• global ethics;
  • virtue ethics;
  • Asian values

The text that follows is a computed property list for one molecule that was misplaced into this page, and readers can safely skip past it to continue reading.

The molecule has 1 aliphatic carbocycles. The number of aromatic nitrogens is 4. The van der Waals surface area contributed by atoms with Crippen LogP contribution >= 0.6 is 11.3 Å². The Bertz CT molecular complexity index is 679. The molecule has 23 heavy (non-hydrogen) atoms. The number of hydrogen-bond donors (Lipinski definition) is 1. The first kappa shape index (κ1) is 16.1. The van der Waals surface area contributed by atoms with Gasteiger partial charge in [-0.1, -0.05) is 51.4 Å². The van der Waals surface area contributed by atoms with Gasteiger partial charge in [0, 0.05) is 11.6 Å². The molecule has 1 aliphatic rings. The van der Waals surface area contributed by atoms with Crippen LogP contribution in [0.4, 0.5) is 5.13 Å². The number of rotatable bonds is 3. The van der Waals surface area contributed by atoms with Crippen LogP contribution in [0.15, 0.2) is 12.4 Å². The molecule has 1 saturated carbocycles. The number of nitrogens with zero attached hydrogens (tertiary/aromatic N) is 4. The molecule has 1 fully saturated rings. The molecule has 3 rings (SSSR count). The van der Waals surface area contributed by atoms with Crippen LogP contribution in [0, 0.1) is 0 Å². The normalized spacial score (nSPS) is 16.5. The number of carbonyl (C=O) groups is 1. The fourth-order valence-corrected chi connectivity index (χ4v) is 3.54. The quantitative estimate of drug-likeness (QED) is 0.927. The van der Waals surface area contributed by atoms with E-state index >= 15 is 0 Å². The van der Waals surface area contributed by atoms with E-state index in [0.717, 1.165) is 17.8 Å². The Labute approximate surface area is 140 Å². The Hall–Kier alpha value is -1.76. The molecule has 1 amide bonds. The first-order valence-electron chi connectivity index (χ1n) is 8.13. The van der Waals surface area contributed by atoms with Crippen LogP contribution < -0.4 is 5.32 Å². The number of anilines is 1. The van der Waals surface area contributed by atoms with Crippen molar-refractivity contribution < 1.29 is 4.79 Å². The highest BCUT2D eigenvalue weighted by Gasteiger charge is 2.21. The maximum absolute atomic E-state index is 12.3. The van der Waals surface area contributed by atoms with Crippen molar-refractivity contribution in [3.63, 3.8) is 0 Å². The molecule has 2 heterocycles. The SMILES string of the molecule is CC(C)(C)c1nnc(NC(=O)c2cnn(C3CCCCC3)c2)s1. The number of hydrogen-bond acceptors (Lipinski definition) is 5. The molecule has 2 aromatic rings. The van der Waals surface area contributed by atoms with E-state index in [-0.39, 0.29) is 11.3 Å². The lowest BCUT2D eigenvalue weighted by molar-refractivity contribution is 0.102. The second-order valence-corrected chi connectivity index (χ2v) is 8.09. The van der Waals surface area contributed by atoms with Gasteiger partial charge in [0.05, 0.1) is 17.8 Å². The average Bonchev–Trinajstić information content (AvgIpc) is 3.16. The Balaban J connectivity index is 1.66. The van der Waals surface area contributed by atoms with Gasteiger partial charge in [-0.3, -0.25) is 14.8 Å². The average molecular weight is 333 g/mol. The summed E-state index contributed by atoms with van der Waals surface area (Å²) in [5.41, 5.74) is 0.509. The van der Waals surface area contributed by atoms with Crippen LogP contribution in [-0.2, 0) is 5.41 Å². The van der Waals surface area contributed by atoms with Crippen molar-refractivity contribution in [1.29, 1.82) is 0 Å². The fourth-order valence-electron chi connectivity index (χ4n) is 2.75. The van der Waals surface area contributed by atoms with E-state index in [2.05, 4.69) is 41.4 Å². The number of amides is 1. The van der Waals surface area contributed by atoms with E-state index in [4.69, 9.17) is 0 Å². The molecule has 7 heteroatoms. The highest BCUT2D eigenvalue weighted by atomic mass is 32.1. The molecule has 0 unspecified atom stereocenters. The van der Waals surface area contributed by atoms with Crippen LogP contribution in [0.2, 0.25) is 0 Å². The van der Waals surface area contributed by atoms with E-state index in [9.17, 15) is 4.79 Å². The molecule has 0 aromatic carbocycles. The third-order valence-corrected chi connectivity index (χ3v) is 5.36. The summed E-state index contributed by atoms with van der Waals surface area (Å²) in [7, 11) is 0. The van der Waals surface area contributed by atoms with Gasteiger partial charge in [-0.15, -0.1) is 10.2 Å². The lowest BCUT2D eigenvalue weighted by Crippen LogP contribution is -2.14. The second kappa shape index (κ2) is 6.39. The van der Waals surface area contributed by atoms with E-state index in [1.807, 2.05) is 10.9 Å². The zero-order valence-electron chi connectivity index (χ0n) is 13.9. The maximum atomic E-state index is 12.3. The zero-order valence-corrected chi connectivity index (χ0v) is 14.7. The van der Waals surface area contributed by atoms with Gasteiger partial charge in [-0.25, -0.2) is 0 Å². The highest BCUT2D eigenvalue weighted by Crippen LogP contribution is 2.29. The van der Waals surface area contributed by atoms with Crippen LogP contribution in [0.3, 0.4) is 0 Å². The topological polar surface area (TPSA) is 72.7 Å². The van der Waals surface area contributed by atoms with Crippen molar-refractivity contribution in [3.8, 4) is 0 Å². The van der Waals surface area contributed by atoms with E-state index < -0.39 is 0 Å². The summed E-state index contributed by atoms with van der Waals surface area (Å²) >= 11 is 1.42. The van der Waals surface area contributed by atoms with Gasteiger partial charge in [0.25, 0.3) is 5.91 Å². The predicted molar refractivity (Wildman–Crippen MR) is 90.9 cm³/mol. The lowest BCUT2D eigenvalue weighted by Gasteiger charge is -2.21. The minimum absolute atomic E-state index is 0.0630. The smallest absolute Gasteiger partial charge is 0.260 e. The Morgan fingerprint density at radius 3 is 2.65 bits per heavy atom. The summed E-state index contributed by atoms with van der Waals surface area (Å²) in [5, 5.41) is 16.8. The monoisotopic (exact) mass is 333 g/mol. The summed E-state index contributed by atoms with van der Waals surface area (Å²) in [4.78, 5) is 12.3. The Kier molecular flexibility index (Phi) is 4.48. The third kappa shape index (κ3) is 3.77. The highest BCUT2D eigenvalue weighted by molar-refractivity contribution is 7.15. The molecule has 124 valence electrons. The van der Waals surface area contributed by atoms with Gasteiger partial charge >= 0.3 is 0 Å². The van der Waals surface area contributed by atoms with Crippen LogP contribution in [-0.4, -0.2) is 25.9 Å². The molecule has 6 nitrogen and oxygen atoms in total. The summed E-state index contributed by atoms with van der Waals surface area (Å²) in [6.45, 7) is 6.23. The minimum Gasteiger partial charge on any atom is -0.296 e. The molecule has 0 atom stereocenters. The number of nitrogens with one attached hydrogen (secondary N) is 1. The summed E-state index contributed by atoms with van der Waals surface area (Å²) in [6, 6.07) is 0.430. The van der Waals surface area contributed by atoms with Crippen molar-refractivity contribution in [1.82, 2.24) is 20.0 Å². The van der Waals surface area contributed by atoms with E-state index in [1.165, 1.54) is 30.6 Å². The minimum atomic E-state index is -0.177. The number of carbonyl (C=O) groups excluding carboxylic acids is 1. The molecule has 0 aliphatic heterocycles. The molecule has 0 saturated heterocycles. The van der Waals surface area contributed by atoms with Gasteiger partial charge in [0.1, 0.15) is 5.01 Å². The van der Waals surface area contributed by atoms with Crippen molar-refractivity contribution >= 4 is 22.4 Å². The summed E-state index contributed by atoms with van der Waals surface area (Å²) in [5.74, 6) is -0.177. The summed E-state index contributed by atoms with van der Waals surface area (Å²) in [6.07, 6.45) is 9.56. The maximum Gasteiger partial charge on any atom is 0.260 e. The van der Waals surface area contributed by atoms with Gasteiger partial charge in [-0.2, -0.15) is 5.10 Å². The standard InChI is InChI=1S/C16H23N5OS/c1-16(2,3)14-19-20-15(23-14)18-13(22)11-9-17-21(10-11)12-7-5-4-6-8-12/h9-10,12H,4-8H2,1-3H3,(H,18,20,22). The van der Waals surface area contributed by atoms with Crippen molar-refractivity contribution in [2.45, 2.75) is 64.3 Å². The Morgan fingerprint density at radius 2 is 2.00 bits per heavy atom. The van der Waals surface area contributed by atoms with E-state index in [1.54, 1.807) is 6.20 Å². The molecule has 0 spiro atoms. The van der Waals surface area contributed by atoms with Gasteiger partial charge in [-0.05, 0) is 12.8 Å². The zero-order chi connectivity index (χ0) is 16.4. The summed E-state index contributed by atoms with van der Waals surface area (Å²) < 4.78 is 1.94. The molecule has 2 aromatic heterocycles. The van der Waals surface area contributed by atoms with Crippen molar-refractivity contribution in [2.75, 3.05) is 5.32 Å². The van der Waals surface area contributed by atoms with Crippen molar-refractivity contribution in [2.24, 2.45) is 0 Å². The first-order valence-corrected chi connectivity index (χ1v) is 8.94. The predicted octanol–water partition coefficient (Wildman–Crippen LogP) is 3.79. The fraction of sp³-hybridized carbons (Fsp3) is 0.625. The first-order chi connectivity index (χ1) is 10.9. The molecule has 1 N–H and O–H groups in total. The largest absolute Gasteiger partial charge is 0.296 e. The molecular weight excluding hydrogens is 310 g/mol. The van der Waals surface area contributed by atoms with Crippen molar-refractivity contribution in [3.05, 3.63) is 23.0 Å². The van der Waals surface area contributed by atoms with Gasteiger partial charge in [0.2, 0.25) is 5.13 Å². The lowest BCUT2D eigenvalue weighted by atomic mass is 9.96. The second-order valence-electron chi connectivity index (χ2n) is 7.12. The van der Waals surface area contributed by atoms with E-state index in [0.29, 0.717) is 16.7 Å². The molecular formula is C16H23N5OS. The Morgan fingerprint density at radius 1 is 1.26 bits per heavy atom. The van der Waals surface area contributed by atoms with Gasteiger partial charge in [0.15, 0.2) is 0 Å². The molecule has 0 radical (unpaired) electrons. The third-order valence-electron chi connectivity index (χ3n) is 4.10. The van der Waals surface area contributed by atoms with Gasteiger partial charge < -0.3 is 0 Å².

This paper considers the possibility and desirability of global ethics in light of the claim that ‘global ethics’ in any form is not global, but simply the imposition of one form of local ethics – Western ethics – and, as such, a form of moral neo-colonialism. The claim that any form of global ethics is moral neo-colonialism is outlined using the work of a group of ‘developing world bioethicists’ who are sceptical of the possibility of global ethics. The work of virtue ethicists is then introduced and compared to the position of the developing world bioethicists in order to show that the divide between ‘Western’ and ‘non-Western’ ethics is exaggerated. The final section of the paper turns to the practical arena and considers the question of global ethics in light of practical issues in bioethics. The paper concludes that practical necessity is driving the creation of global ethics and thus the pertinent question is no longer ‘Whether global ethics?’, but ‘Why global ethics?’.